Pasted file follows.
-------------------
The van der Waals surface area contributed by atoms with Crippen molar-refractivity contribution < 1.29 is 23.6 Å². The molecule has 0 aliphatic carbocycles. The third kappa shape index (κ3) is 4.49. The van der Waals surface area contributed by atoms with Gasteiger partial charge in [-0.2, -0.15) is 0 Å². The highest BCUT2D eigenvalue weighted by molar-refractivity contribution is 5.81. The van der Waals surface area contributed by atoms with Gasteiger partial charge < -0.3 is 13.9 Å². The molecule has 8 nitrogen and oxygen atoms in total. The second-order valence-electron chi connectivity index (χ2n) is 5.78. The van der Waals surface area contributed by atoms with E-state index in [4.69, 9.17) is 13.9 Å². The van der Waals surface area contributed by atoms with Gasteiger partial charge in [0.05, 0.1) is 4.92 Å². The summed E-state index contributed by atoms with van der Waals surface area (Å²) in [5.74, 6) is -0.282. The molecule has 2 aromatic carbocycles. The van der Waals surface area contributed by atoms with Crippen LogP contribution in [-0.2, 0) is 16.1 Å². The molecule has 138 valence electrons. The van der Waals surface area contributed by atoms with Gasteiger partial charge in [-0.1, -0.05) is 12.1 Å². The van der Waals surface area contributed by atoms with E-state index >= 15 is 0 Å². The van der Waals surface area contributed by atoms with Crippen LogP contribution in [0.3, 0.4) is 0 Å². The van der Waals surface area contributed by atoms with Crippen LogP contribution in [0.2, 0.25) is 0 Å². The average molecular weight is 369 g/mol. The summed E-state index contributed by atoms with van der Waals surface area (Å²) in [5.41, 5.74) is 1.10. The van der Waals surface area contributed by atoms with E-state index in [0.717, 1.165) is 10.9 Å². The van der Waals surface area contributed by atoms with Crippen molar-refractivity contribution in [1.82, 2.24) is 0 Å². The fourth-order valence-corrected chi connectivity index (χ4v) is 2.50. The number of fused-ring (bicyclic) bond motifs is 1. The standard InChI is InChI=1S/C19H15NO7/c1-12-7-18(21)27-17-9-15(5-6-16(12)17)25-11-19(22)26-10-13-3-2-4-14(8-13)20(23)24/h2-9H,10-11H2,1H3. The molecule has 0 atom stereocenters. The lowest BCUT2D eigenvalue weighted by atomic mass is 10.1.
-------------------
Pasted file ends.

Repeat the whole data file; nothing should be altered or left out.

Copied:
The van der Waals surface area contributed by atoms with Crippen molar-refractivity contribution < 1.29 is 23.6 Å². The molecule has 0 aliphatic carbocycles. The third kappa shape index (κ3) is 4.49. The van der Waals surface area contributed by atoms with Gasteiger partial charge in [-0.2, -0.15) is 0 Å². The highest BCUT2D eigenvalue weighted by molar-refractivity contribution is 5.81. The van der Waals surface area contributed by atoms with Gasteiger partial charge < -0.3 is 13.9 Å². The molecule has 8 nitrogen and oxygen atoms in total. The second-order valence-electron chi connectivity index (χ2n) is 5.78. The van der Waals surface area contributed by atoms with E-state index in [4.69, 9.17) is 13.9 Å². The van der Waals surface area contributed by atoms with Gasteiger partial charge in [0.05, 0.1) is 4.92 Å². The summed E-state index contributed by atoms with van der Waals surface area (Å²) in [5.74, 6) is -0.282. The molecule has 2 aromatic carbocycles. The van der Waals surface area contributed by atoms with Crippen LogP contribution in [-0.2, 0) is 16.1 Å². The molecule has 138 valence electrons. The van der Waals surface area contributed by atoms with Gasteiger partial charge in [-0.1, -0.05) is 12.1 Å². The van der Waals surface area contributed by atoms with E-state index >= 15 is 0 Å². The van der Waals surface area contributed by atoms with Crippen LogP contribution in [0.3, 0.4) is 0 Å². The van der Waals surface area contributed by atoms with Crippen LogP contribution in [0.2, 0.25) is 0 Å². The average molecular weight is 369 g/mol. The summed E-state index contributed by atoms with van der Waals surface area (Å²) in [5.41, 5.74) is 1.10. The van der Waals surface area contributed by atoms with E-state index in [0.717, 1.165) is 10.9 Å². The van der Waals surface area contributed by atoms with Crippen molar-refractivity contribution in [1.82, 2.24) is 0 Å². The fourth-order valence-corrected chi connectivity index (χ4v) is 2.50. The number of fused-ring (bicyclic) bond motifs is 1. The standard InChI is InChI=1S/C19H15NO7/c1-12-7-18(21)27-17-9-15(5-6-16(12)17)25-11-19(22)26-10-13-3-2-4-14(8-13)20(23)24/h2-9H,10-11H2,1H3. The molecule has 0 atom stereocenters. The lowest BCUT2D eigenvalue weighted by atomic mass is 10.1.